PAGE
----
our blog

Joy-Boosting Self-Talk


You can’t help but smile when you look at these faces filled with genuine joy!

         lil at pool 2011 IMG_20170126_082606489 (2) 0601171911

According to the dictionary joy is “a feeling of great pleasure or happiness.”  Children are experts at experiencing joy, but what happens to us as we get older?  We are so filled with self-imposed expectations, worries, and the demands of busy agendas that we forget to stop and experience a little joy. In The Joy CompassPsychotherapist Donald Altman writes that the ability to experience joy is more than simple DNA – it is a learned skill, so it’s not too late for us to experience a little joy.

Research shows that one way to build a more positive outlook on life and experience more joy is to “revise our inner language.”  Dr. Altman says, “Skillfully using the mind’s faculty of attention can not only make life more tolerable, but can also enhance it with greater joy, meaning, and hope.”  The way your inner voice makes sense of the world and communicates can fill you with joy or can raise your stress limit to the max.  I agree with his findings because the running commentary going on in my head can either create a positive outlook or sabotage whatever I am trying to accomplish.  Negative self-talk can create unnecessary anxiety, stress, and lower self-esteem.  The outside world has enough negativity to pull us down, so our inner voices need to lift us up.

Wellness Coach Elizabeth Scott suggests a few ways to build a more positive inner voice.

Tune in to your inner dialogue.  We are often unaware of how much negative self-talk we experience during the day.  The first step to changing it – is becoming aware of it.

Write down your thoughts.  Journaling is a great way to track the flow of your thinking.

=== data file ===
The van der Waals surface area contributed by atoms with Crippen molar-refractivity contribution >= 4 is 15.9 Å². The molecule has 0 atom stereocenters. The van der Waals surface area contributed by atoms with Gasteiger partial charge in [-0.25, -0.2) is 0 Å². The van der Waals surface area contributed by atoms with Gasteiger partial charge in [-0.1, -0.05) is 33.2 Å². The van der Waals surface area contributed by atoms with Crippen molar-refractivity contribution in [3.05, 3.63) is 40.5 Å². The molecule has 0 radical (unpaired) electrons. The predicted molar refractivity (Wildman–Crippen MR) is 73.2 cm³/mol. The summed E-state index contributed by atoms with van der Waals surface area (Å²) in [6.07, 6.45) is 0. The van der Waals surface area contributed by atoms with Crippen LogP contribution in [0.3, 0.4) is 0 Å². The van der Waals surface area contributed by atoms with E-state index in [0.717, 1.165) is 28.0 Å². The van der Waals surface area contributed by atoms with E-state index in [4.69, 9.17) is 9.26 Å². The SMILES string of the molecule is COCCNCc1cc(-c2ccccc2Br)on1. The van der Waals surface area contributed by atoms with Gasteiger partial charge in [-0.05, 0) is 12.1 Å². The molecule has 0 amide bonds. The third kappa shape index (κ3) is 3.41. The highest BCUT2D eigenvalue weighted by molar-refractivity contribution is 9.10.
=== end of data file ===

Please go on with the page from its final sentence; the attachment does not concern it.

Thought-Stopping.   When your mind floods with negative thoughts – tell yourself to STOP – and replace the language with a more positive dialogue.

Use milder language.  Try to replace extreme words with milder ones that help to neutralize the experience.  Instead of saying “I hate these assessments!” – possibly change to milder words like – “These can be annoying, but I know I will gain some new insights.”

Change self-limiting statements to questions.  Instead of “I can’t do this!” – transition to a question – “How can I do this?”

Change negative to neutral – or better yet – positive.  Do you ever perceive something to be negative before you even experience it?  For example – your dinner plans are cancelled at the last minute and the anger (or anxiety) begins.  You can choose to be upset or you can stop and think about how you are going to use the gift of this wonderful free time you have just been given.

Self-talk can be a very powerful tool.  A positive inner-dialogue can decrease stress, reduce anxiety, and can help to build a more joyful, positive attitude.  We shouldn’t let anyone steal our joy – including ourselves.

Lyrics from Mandisa’s “Never Gonna Steal My Joy”

Life may push my heart to the limit
But I won’t let go
Of the joy in my soul
Cause everything can change in a minute
And the world may try
But they’re never gonna steal my joy

Check out this guy’s joy:


Leave a Reply

Your email address will not be published. Required fields are marked *

You may use these HTML tags and attributes: <a href="" title=""> <abbr title=""> <acronym title=""> <b> <blockquote cite=""> <cite> <code> <del datetime=""> <em> <i> <q cite=""> <s> <strike> <strong>